BISMARCK, N.D. - Since January, the Fort Berthold Coalition Against Violence has helped 47 new victims of abuse and violence and has dealt with 12 sexual assaults.
Sadie Young Bird, the executive director of the organization that helps victims of domestic violence, sexual violence, child sexual violence, elder abuse and human trafficking, said an influx of people on the Fort Berthold Reservation has meant more work for her staff of seven.
Young Bird said it is not unusual for the victims of violent crimes who come to her organization for help and support to be Native American women whose abusers are not Native Americans.
Tribes have had no authority to prosecute non-tribal members since the passage of the 1817 General Crimes Act, also known as the Indian Country Crimes Act. The law gave exclusive jurisdiction over non-tribal members on tribal lands to the federal government.
That’s the way it has stayed, until the recent reauthorization of the Violence Against Women Act, which includes a section that will allow tribes to prosecute some domestic violence cases against non-members. The provision has been controversial nationwide, and perhaps more so in North Dakota, where Rep. Kevin Cramer, R-N.D., debated a domestic violence advocate over the constitutionality of that part of the measure.
For some tribes, the old way of handling cases has worked just fine, for the most part. Young Bird said Assistant U.S. Attorney Rick Volk has prosecuted many misdemeanor cases off the Fort Berthold reservation in federal court.
“Our people are getting some sense of relief. Offenders are being prosecuted,” she said. “That is rare for Indian Country.”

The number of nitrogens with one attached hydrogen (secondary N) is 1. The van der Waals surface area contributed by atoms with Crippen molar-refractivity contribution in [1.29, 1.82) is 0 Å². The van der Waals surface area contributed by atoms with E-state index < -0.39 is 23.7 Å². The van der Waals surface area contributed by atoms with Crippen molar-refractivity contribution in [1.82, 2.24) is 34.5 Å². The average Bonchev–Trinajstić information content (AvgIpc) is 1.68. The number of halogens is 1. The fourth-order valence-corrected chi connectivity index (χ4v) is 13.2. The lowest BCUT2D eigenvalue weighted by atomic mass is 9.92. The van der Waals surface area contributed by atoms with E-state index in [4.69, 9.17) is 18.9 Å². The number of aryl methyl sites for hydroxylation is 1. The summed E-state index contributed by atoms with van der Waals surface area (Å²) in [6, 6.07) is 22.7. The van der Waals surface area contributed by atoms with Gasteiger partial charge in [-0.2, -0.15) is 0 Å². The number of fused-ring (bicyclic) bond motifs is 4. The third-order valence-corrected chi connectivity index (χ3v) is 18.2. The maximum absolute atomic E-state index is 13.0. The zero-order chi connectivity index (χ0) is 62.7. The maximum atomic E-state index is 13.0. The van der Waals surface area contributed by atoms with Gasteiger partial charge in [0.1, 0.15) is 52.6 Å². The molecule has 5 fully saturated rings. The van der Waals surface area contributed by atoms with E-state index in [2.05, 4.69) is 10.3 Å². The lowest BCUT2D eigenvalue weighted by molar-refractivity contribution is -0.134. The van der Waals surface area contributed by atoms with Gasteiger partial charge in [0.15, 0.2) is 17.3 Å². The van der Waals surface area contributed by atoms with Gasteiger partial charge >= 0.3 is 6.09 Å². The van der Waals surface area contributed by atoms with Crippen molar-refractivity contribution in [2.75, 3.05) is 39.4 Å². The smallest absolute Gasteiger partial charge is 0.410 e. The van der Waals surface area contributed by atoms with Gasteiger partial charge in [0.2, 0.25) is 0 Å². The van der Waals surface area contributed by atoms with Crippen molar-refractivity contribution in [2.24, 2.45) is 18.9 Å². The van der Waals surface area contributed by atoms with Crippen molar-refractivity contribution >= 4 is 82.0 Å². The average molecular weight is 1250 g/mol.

She explained that federal prosecutors in many places have not been willing or able to take on misdemeanor cases off reservations, leaving many victims without justice. As a result, many such victims don’t report crimes on reservations, assuming nothing will be done for them, Young Bird said. Many offenders also know that they will face no repurcussions, leaving little in the way of legal deterrants for their behaviors, she said.
If Young Bird has anything to say about it, the Three Affiliated Tribes will be one of the first tribes in the country that gets permission from the U.S. Department of Justice to prosecute non-members in certain domestic violence-related cases.
President Barack Obama signed the 2013 reauthorization of the Violence Against Women Act on March 7, which includes the section that gives provisional jurisdiction to tribes over nonmembers in domestic violence cases, given certain criteria are met. While most tribes will not be able to begin prosecuting non-Native Americans until March 7, 2015, tribes can ask the Department of Justice for permission to begin earlier as part of a pilot project.
Young Bird said she believes the Three Affiliated Tribes would be a good fit for pilot project, both because there is a large number of non-Native Americans now living and working on the reservation, and the tribal court employs law-trained judges, prosecutors and public defenders.
The law authorizes tribes to prosecute non-members only in cases of domestic violence, dating violence and protection order violations where tribal members are the victims. The non-member would have to have a relationship with the tribe, such as being in a relationship with a tribal member, living on the reservation or working for the tribe.
Participating tribes will have to provide due process rights to defendants, including a defense attorney, an appeals process, recorded proceedings, judges that are licensed to practice law, publicly available tribal criminal laws and rules, and a jury pool that includes tribal members and non-members. The U.S. attorney’s offices also will have the authority to charge people in such situations.